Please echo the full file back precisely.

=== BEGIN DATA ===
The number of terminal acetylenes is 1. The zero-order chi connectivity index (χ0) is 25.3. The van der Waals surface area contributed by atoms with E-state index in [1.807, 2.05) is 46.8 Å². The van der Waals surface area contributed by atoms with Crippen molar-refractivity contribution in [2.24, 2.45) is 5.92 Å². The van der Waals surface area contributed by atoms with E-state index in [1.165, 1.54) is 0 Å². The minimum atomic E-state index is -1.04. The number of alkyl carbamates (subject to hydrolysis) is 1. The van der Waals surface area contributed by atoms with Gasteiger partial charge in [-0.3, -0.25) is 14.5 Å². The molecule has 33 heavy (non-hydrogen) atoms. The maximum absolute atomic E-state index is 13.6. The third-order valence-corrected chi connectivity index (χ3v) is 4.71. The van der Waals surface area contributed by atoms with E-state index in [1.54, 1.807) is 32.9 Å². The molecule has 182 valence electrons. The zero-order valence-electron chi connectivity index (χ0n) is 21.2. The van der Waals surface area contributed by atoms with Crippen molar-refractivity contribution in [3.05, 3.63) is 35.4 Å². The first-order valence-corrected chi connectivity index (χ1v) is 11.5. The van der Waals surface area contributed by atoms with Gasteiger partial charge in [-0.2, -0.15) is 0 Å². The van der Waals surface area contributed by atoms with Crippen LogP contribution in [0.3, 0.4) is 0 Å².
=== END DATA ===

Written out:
The number of terminal acetylenes is 1. The zero-order chi connectivity index (χ0) is 25.3. The van der Waals surface area contributed by atoms with E-state index in [1.807, 2.05) is 46.8 Å². The van der Waals surface area contributed by atoms with Crippen molar-refractivity contribution in [2.24, 2.45) is 5.92 Å². The van der Waals surface area contributed by atoms with E-state index in [1.165, 1.54) is 0 Å². The minimum atomic E-state index is -1.04. The number of alkyl carbamates (subject to hydrolysis) is 1. The van der Waals surface area contributed by atoms with Gasteiger partial charge in [-0.3, -0.25) is 14.5 Å². The molecule has 33 heavy (non-hydrogen) atoms. The maximum absolute atomic E-state index is 13.6. The third-order valence-corrected chi connectivity index (χ3v) is 4.71. The van der Waals surface area contributed by atoms with E-state index in [1.54, 1.807) is 32.9 Å². The molecule has 182 valence electrons. The zero-order valence-electron chi connectivity index (χ0n) is 21.2. The van der Waals surface area contributed by atoms with Crippen molar-refractivity contribution in [3.05, 3.63) is 35.4 Å². The first-order valence-corrected chi connectivity index (χ1v) is 11.5. The van der Waals surface area contributed by atoms with Gasteiger partial charge in [-0.2, -0.15) is 0 Å². The van der Waals surface area contributed by atoms with Crippen LogP contribution in [0.3, 0.4) is 0 Å².